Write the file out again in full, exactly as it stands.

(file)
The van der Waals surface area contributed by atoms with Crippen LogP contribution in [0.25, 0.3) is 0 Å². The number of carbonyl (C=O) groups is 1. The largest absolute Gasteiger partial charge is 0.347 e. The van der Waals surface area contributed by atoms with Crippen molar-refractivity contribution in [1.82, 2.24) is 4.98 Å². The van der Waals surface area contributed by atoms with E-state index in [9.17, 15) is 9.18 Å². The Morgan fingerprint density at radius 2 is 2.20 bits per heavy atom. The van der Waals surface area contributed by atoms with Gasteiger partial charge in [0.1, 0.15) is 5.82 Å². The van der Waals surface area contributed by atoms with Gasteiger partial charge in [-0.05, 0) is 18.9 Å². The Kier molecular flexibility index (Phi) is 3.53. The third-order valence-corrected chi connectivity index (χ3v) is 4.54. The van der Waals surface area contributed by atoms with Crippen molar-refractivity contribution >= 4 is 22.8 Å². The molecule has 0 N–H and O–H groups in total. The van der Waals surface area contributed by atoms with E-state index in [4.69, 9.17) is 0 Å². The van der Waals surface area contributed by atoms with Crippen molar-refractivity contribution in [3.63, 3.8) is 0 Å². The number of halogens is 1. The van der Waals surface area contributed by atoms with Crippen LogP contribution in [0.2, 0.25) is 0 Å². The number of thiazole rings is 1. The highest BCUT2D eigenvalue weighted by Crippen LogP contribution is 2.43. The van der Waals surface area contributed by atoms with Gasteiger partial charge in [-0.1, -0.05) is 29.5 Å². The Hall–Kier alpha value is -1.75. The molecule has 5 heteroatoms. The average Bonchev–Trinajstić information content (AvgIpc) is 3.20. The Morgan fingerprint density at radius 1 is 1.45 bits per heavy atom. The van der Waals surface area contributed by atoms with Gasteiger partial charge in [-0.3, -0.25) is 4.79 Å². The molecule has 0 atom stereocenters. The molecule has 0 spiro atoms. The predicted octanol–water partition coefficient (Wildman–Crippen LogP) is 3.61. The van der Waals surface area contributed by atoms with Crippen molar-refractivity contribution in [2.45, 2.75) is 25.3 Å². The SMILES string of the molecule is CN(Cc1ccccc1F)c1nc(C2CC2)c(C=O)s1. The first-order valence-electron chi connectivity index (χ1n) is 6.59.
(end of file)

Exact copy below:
The van der Waals surface area contributed by atoms with Crippen LogP contribution in [0.25, 0.3) is 0 Å². The number of carbonyl (C=O) groups is 1. The largest absolute Gasteiger partial charge is 0.347 e. The van der Waals surface area contributed by atoms with Crippen molar-refractivity contribution in [1.82, 2.24) is 4.98 Å². The van der Waals surface area contributed by atoms with E-state index in [9.17, 15) is 9.18 Å². The Morgan fingerprint density at radius 2 is 2.20 bits per heavy atom. The van der Waals surface area contributed by atoms with Gasteiger partial charge in [0.1, 0.15) is 5.82 Å². The van der Waals surface area contributed by atoms with Gasteiger partial charge in [-0.05, 0) is 18.9 Å². The Kier molecular flexibility index (Phi) is 3.53. The third-order valence-corrected chi connectivity index (χ3v) is 4.54. The van der Waals surface area contributed by atoms with Crippen molar-refractivity contribution >= 4 is 22.8 Å². The molecule has 0 N–H and O–H groups in total. The van der Waals surface area contributed by atoms with E-state index in [4.69, 9.17) is 0 Å². The van der Waals surface area contributed by atoms with Crippen molar-refractivity contribution in [3.63, 3.8) is 0 Å². The number of halogens is 1. The van der Waals surface area contributed by atoms with Crippen LogP contribution in [0.2, 0.25) is 0 Å². The number of thiazole rings is 1. The highest BCUT2D eigenvalue weighted by Crippen LogP contribution is 2.43. The van der Waals surface area contributed by atoms with Gasteiger partial charge in [-0.1, -0.05) is 29.5 Å². The Hall–Kier alpha value is -1.75. The molecule has 5 heteroatoms. The average Bonchev–Trinajstić information content (AvgIpc) is 3.20. The Morgan fingerprint density at radius 1 is 1.45 bits per heavy atom. The van der Waals surface area contributed by atoms with Gasteiger partial charge in [-0.3, -0.25) is 4.79 Å². The molecule has 0 atom stereocenters. The molecule has 0 spiro atoms. The predicted octanol–water partition coefficient (Wildman–Crippen LogP) is 3.61. The van der Waals surface area contributed by atoms with Crippen molar-refractivity contribution in [2.45, 2.75) is 25.3 Å². The SMILES string of the molecule is CN(Cc1ccccc1F)c1nc(C2CC2)c(C=O)s1. The first-order valence-electron chi connectivity index (χ1n) is 6.59.